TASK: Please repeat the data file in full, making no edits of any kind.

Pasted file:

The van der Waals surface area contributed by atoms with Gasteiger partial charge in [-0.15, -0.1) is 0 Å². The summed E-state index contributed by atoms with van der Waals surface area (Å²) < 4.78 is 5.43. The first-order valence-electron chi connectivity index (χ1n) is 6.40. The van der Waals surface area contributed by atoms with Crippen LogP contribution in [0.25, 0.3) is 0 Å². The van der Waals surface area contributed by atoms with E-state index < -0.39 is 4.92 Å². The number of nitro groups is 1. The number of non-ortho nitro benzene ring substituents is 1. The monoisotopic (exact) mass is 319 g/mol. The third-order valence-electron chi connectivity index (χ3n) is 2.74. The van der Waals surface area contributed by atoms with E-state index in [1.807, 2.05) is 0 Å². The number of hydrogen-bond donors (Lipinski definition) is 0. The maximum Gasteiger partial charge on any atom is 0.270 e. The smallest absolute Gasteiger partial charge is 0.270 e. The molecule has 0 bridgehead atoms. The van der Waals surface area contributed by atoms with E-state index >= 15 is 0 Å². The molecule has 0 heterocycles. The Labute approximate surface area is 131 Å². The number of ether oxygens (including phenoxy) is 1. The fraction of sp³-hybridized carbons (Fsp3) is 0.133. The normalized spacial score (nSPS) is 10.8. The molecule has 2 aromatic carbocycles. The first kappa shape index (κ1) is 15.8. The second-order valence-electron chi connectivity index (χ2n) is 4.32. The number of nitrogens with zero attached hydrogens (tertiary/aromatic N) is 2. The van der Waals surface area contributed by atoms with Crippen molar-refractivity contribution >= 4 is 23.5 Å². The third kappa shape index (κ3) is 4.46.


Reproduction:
The van der Waals surface area contributed by atoms with Gasteiger partial charge in [-0.15, -0.1) is 0 Å². The summed E-state index contributed by atoms with van der Waals surface area (Å²) < 4.78 is 5.43. The first-order valence-electron chi connectivity index (χ1n) is 6.40. The van der Waals surface area contributed by atoms with Crippen LogP contribution in [0.25, 0.3) is 0 Å². The van der Waals surface area contributed by atoms with E-state index < -0.39 is 4.92 Å². The number of nitro groups is 1. The number of non-ortho nitro benzene ring substituents is 1. The monoisotopic (exact) mass is 319 g/mol. The third-order valence-electron chi connectivity index (χ3n) is 2.74. The van der Waals surface area contributed by atoms with E-state index in [1.807, 2.05) is 0 Å². The number of hydrogen-bond donors (Lipinski definition) is 0. The maximum Gasteiger partial charge on any atom is 0.270 e. The smallest absolute Gasteiger partial charge is 0.270 e. The molecule has 0 bridgehead atoms. The van der Waals surface area contributed by atoms with E-state index >= 15 is 0 Å². The molecule has 0 heterocycles. The Labute approximate surface area is 131 Å². The number of ether oxygens (including phenoxy) is 1. The fraction of sp³-hybridized carbons (Fsp3) is 0.133. The normalized spacial score (nSPS) is 10.8. The molecule has 2 aromatic carbocycles. The first kappa shape index (κ1) is 15.8. The second-order valence-electron chi connectivity index (χ2n) is 4.32. The number of nitrogens with zero attached hydrogens (tertiary/aromatic N) is 2. The van der Waals surface area contributed by atoms with Crippen molar-refractivity contribution >= 4 is 23.5 Å². The third kappa shape index (κ3) is 4.46.